Some short answers to big questions

The open access landscape is highly complex, and the academic community does well to reflect on the ambitions, progress and impact of the many approaches that are working toward an open information environment. To illustrate the unique and essential role of the Open Access 2020 Initiative in this landscape, here are brief answers to some important questions for consideration, which we hope will facilitate a greater understanding of OA2020 and facilitate further collaboration.

Why is an approach that focuses on revenue flows and economic forces necessary in the OA movement?

While the MPDL White Paper provided the economic grounding for the Open Access 2020 Initiative, illustrating that a transition of the current corpus of subscription journals to open access was feasible without further monetary investment, the motivation for the OA2020 Initiative is, perhaps, best illustrated by the findings of Bo-Christer Björk. In his 2017 article “Scholarly journal publishing in transition – from restricted to open access,” Björk applied Porter’s Five Forces framework, a widely-used business strategy development model, to analyse the level of competition in today’s scholarly journal publishing business, noting that the lack of competitiveness among the major subscription publishers neutralizes the other forces at play, preventing a large-scale shift to open access. If we are to achieve open access on a large-scale, efforts dedicated to building an open access landscape around the dominant subscription system must be complemented by efforts that tackle the subscription system head-on.

What are the goals of OA2020?

The stated intent that is at the foundation of the OA2020 Initiative can be found in the Expression of Interest (signed by 107 academic and research organizations to date) which states:

  • We aim to transform a majority of today’s scholarly journals from subscription to OA publishing in accordance with community-specific publication preferences. At the same time, we continue to support new and improved forms of OA publishing.
  • We will pursue this transformation process by converting resources currently spent on journal subscriptions into funds to support sustainable OA business models. Accordingly, we intend to re-organize the underlying cash flows, to establish transparency with regard to costs and potential savings, and to adopt mechanisms to avoid undue publication barriers.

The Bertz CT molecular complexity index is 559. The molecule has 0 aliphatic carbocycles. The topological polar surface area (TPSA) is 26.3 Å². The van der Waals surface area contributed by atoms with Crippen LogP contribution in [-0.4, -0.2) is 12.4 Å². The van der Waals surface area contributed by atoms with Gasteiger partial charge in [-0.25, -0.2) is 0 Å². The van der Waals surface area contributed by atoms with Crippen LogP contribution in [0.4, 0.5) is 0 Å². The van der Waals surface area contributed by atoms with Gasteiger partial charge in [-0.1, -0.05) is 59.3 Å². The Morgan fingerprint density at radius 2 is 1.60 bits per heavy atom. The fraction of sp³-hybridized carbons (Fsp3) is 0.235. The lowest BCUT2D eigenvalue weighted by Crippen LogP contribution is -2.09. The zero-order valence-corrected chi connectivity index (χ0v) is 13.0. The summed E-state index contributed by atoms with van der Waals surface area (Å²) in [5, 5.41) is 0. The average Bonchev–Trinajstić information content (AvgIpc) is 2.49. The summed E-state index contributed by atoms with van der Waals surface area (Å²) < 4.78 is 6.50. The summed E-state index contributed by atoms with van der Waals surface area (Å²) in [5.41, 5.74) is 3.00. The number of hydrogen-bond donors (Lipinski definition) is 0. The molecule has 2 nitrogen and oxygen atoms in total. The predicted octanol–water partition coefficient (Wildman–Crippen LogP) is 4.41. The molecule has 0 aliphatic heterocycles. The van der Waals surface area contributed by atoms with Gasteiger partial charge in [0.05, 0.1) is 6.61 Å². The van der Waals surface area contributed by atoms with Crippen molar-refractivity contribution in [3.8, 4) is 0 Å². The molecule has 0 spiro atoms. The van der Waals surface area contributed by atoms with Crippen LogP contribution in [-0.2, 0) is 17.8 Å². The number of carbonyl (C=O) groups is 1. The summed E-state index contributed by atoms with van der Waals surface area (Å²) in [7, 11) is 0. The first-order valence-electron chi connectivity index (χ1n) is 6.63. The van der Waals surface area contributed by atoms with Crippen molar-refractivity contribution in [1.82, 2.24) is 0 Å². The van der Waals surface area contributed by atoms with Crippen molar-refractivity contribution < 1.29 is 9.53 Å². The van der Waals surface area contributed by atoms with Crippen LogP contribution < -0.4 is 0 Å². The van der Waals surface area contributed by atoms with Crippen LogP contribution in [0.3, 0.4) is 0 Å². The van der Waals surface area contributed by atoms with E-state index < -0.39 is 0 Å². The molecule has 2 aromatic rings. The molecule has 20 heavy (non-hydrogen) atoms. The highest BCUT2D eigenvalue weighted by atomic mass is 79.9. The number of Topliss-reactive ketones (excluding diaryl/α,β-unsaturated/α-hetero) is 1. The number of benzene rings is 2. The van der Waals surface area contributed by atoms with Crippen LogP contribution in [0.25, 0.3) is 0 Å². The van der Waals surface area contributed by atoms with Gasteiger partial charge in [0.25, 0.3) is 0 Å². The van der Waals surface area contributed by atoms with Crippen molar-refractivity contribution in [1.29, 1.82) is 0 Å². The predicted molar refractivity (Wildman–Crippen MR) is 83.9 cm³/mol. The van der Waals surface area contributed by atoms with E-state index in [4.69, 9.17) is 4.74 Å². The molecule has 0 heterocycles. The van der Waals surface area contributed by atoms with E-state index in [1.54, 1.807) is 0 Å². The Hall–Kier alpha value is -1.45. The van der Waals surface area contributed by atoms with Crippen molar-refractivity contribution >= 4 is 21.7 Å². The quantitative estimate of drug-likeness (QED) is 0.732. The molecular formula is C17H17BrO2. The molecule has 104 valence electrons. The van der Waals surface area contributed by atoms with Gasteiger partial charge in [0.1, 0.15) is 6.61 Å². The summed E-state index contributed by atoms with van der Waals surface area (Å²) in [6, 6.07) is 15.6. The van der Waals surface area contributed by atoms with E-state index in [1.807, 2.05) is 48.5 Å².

• We invite all parties involved in scholarly publishing, in particular universities, research institutions, funders, libraries, and publishers to collaborate on a swift and efficient transition for the benefit of scholarship and society at large.

Using the research funds currently invested in the scholarly publishing system as leverage, OA2020 seeks to accelerate the transition to open access by liberating those funds—now locked up in big deal subscriptions and surreptitiously siphoned in publishing fees, so that they may flow to support the open publishing and dissemination systems desired by the academic community, be that scholar-owned publishing infrastructure, commercial OA publishing based on any variety of sustainable and transparent business model, or regional, disciplinary and funder platforms, etc.

How does OA2020 propose to achieve those goals?

OA2020 is not prescriptive in its approach and embraces any number of strategies aimed at systematically removing our financial investment in the paywall system controlled by the large commercial publishers and shifting those funds to support open access publishing models. Whether through big deal subscription cancellations, committing a portion of institutional funds toward a scholarly commons, publisher negotiations, or other methods, the common denominator is the OA2020 call to divest of the subscription system and invest in open access.